Migration-fueled talent supply and business investment have Phoenix’s profile rising. The Phoenix-Mesa-Scottsdale, Ariz. metro is ranked as the fifth healthiest market in the country, based on analysis by LaborIQ.
Nearly 112,000 people moved to the Phoenix metro area from 2019 to 2020, more than any other metro, a trend expected to continue for the next five years at an average annual growth rate of 2.7%. Phoenix’s growing labor supply offers opportunity for businesses in post-pandemic recovery mode.
With employment still down -2.4 % from pre-pandemic levels and with an unemployment rate of 6.0%, higher than the national average, the metro has more labor supply slack than other markets, likely induced by the strong migration patterns and draw to the area. The population trend for Phoenix 2019 to 2025 shows continued growth, per LaborIQ.
Business investment has rolled in, with Lucid Motors planning to open a $700 million vehicle factory and Taiwan Semiconductor Manufacturing Co. investing $12 billion for a 1,600-worker factory, according to reporting by the Wall Street Journal.
In 2021, wage growth is expected to be 2.3%, just under the average of the top 50 most populated metro areas. Employers in the area will benefit from less expensive payrolls than elsewhere, enabling them to reinvest in other recovery growth plans. Slower wage growth also makes Phoenix a more affordable option for employers to recruit remote workers. Some job roles, however, will see greater wage gains, especially in highly competitive jobs such as technology and health care.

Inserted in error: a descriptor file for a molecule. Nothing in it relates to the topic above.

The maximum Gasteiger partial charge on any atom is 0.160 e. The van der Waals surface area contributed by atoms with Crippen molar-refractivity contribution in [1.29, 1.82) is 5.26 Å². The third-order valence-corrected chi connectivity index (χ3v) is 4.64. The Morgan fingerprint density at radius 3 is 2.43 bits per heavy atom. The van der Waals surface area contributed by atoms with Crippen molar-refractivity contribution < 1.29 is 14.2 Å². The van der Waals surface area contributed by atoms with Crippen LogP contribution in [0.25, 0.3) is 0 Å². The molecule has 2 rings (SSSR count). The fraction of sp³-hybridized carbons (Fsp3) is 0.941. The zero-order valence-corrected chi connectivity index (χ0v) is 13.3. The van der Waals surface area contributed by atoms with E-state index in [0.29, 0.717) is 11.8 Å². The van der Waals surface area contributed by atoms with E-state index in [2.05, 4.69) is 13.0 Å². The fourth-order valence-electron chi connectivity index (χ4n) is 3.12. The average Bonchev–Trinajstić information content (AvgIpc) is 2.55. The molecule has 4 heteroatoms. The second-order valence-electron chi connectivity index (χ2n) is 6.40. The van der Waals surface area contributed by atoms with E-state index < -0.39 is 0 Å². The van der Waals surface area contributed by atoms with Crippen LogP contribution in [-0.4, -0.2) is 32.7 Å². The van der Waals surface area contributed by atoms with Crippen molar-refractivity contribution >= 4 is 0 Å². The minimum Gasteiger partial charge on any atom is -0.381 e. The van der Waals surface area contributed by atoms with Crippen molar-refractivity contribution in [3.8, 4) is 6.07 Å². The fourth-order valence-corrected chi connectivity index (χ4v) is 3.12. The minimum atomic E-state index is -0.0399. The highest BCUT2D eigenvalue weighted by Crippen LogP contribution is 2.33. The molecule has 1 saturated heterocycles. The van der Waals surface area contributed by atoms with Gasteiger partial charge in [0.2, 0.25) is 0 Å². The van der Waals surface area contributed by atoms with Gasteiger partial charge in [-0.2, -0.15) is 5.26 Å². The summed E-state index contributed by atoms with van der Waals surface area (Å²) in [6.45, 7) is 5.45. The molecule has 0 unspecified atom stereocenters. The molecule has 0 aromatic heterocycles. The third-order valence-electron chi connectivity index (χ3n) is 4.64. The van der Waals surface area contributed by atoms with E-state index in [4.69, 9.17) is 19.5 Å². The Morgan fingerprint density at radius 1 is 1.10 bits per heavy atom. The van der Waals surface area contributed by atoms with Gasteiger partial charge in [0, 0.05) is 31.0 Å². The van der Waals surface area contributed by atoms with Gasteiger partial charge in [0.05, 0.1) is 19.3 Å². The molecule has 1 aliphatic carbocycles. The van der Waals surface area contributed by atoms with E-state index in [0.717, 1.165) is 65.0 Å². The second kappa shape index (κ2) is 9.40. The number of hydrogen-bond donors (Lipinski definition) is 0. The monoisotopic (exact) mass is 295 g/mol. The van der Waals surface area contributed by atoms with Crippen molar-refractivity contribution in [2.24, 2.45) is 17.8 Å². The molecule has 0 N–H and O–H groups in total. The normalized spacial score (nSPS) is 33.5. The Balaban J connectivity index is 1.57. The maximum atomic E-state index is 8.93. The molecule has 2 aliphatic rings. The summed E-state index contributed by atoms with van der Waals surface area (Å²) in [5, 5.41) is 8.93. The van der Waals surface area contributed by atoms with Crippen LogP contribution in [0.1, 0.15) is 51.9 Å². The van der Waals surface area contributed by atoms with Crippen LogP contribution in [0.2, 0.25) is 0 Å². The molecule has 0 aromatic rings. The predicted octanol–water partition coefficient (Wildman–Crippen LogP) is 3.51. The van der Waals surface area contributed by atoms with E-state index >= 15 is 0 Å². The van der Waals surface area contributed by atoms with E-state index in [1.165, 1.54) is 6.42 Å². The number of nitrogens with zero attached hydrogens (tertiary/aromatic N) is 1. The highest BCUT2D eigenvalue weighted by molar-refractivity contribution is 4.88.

Why It Matters
Labor force slack means that some roles will be easier to fill, and recruitment will be less challenging. Businesses opening or reopening in the Phoenix area may not feel the wage pressures of other places, and strong migration can be a good boost for growth in a local economy with pent-up demand. Phoenix may also be attractive to employers around the country searching for more talent or remote workers with easy access to other southwestern and western hubs if business travel becomes a job necessity.
LaborIQ forecasts the Phoenix market to recover all jobs lost from the pandemic by late 2022, ahead of the national recovery and many other metros still struggling due to the severity of the recession and on-going economic challenges. Some industries in the area will recover earlier, such as Manufacturing, projected to recover this year, while Education and Health Services will take longer to recover, returning to pre-pandemic employment in 2023. The Phoenix metro labor market is well positioned as a great place to be for both businesses and job seekers.
LaborIQ by ThinkWhy reports, forecasts and advises on employment conditions and the impact to jobs, industries and businesses across all U.S. cities.